While some rural hospitals close, Coryell Memorial responds to health crisis
By LYNETTE SOWELL
Since January 2013, a total of 18 rural hospitals in Texas have closed, Dave Pearson, CEO of the Texas Organization of Rural & Community Hospitals (TORCH), announced in a press release.
Pearson called the closure of so many rural hospitals a crisis, which leaves many rural communities in Texas without emergency and other care. A hospital in Trinity, Texas closed on August 1, after the hospital in Crockett, Texas also shut its doors, leaving those communities without immediate access to emergency and other hospital care.
TORCH, which represents the 163 rural hospitals across Texas, said four of the 18 closures were temporary and three facilities which closed were replaced with a freestanding emergency or urgent care center. But the care in those towns is now very limited, with 11 communities still have no emergency or hospital care.
“As many as a third of the remaining rural hospitals in Texas are operating on a shoestring and struggle every day to stay open and serve their patients,” said Pearson. “The real tragedy is many of these closures could have been avoided and are primarily the result of Medicare cuts by Congress in recent years, totaling more than $50 million a year for Texas rural hospitals, coupled with underpayments in the Texas Medicaid program to rural hospitals approaching $60 million a year.”
Besides leaving holes in the state’s safety-net of trauma and other care, the closures are having a devastating economic impact on Texas.
David Byrom, CEO of Coryell Memorial Hospital in Gatesville, is the current chairman of the TORCH association board.
“These closures are bad for the Texas economy. Rural hospitals cover 85 percent of the state’s geography and serve 15 percent of the population,” Byrom stated in a press release from TORCH. “They help keep healthy the workforce that supplies the state’s and much of the nation’s food, fuel, and fiber.
“Each Texas rural hospital, on average, employs 173 people and has an annual payroll of $23 million. Statewide, that is more than 22,000 good paying jobs and expenditures of $3.7 billion year. The combined economic impact of the 163 Texas rural hospitals is more than $18 billion year.”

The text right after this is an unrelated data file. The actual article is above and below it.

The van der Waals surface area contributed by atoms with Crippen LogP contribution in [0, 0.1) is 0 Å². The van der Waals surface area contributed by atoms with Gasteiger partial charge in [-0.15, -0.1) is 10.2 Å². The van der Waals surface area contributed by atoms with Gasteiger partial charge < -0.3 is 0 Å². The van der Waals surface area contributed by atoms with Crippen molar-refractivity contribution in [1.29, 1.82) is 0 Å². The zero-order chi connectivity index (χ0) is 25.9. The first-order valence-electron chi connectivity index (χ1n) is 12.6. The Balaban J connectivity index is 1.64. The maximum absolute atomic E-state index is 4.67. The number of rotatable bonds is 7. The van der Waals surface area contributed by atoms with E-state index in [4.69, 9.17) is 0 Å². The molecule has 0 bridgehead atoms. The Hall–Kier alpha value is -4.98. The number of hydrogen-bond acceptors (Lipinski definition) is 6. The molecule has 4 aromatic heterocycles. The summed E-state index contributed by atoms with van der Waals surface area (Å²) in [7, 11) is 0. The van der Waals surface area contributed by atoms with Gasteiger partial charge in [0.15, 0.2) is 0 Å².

In the most recent regular session, the Texas Legislature did direct the Texas Health and Human Services Commission, who manages the Texas Medicaid program, to look into the situation.
“The citizens of our rural communities who are fortunate enough to still have a rural hospital need to know this is happening around them and call their elected state and federal representatives and tell them to take action now to stem the tide of Texas’ rural hospital closures. The two closures in the last month, bringing the total to 18 in the last four-and-a-half years, could be the tip of the iceberg,” Byrom added.
Carly Latham, marketing director for Coryell Memorial Health Systems, issued a response from CMHS to TORCH’s announcement.
“Coryell Memorial is a rural hospital as well as a community hospital. In November of 2016, the hospital held a groundbreaking ceremony for a renovation and expansion project to bring improvements or additions to almost every part of the healthcare system,” Latham said. “Coryell Memorial is a unique and diversified healthcare system, which sets us apart from other rural facilities. Raising awareness to the hospital closure crisis is crucial. We need local publications and media outlets to aid us in sharing this information. Most Americans living in a rural community, with a hospital nearby, have no idea that they may lose the life-sustaining facility. Those communities that do not have a hospital have very slim chances of being able to get even an emergency room under the current reimbursement and payment program methodologies from both state and federal government.”
The hospital’s central campus has a 25-bed licensed hospital, a 24-hour emergency room, Advanced Wound Care Center, DaVita Coryell Dialysis Center, Sleep Lab, Pulmonary Rehabilitation Program, a surgery center, and an outpatient rehab center. CMHS also has a home health service, which supports discharged and rehabilitated patients at home.
Latham said CMHS is also working to expand its specialty service like orthopedics, sports medicine, pulmonary rehabilitation, sleep center, general and vascular surgery, vein center, pain management, oncology, allergy and asthma, ear, nose and throat, urology, cardiology, spinal neurosurgery, and telepsychiatry.